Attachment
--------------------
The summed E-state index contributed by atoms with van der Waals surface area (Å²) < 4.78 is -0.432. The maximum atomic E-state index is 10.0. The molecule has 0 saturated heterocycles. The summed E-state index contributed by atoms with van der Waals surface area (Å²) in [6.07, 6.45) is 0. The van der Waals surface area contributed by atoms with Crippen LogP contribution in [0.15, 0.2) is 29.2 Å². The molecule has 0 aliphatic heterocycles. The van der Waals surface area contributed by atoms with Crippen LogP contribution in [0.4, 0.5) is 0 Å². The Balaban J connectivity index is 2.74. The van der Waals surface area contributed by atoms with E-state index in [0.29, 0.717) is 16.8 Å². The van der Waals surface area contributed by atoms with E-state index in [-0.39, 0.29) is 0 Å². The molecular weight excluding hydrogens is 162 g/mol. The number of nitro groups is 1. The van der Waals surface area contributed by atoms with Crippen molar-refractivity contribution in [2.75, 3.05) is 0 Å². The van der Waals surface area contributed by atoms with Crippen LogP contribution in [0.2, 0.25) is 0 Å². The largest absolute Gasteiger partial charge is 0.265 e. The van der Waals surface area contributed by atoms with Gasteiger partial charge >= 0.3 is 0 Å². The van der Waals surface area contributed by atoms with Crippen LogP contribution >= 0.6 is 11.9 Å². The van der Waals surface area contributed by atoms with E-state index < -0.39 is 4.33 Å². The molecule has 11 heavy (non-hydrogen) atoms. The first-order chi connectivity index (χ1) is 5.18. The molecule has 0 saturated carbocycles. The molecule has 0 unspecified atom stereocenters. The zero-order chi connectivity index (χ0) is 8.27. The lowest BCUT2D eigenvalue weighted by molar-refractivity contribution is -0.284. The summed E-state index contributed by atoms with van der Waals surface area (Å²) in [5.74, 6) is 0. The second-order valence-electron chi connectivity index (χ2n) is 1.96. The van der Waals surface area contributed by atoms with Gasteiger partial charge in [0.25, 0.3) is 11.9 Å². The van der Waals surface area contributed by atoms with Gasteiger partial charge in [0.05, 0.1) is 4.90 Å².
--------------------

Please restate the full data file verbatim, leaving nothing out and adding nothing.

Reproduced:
The summed E-state index contributed by atoms with van der Waals surface area (Å²) < 4.78 is -0.432. The maximum atomic E-state index is 10.0. The molecule has 0 saturated heterocycles. The summed E-state index contributed by atoms with van der Waals surface area (Å²) in [6.07, 6.45) is 0. The van der Waals surface area contributed by atoms with Crippen LogP contribution in [0.15, 0.2) is 29.2 Å². The molecule has 0 aliphatic heterocycles. The van der Waals surface area contributed by atoms with Crippen LogP contribution in [0.4, 0.5) is 0 Å². The Balaban J connectivity index is 2.74. The van der Waals surface area contributed by atoms with E-state index in [0.29, 0.717) is 16.8 Å². The van der Waals surface area contributed by atoms with E-state index in [-0.39, 0.29) is 0 Å². The molecular weight excluding hydrogens is 162 g/mol. The number of nitro groups is 1. The van der Waals surface area contributed by atoms with Crippen molar-refractivity contribution in [2.75, 3.05) is 0 Å². The van der Waals surface area contributed by atoms with Crippen LogP contribution in [0.2, 0.25) is 0 Å². The largest absolute Gasteiger partial charge is 0.265 e. The van der Waals surface area contributed by atoms with Gasteiger partial charge >= 0.3 is 0 Å². The van der Waals surface area contributed by atoms with Crippen LogP contribution >= 0.6 is 11.9 Å². The van der Waals surface area contributed by atoms with E-state index < -0.39 is 4.33 Å². The molecule has 11 heavy (non-hydrogen) atoms. The first-order chi connectivity index (χ1) is 5.18. The molecule has 0 saturated carbocycles. The molecule has 0 unspecified atom stereocenters. The zero-order chi connectivity index (χ0) is 8.27. The lowest BCUT2D eigenvalue weighted by molar-refractivity contribution is -0.284. The summed E-state index contributed by atoms with van der Waals surface area (Å²) in [5.74, 6) is 0. The second-order valence-electron chi connectivity index (χ2n) is 1.96. The van der Waals surface area contributed by atoms with Gasteiger partial charge in [0.25, 0.3) is 11.9 Å². The van der Waals surface area contributed by atoms with Gasteiger partial charge in [0.05, 0.1) is 4.90 Å².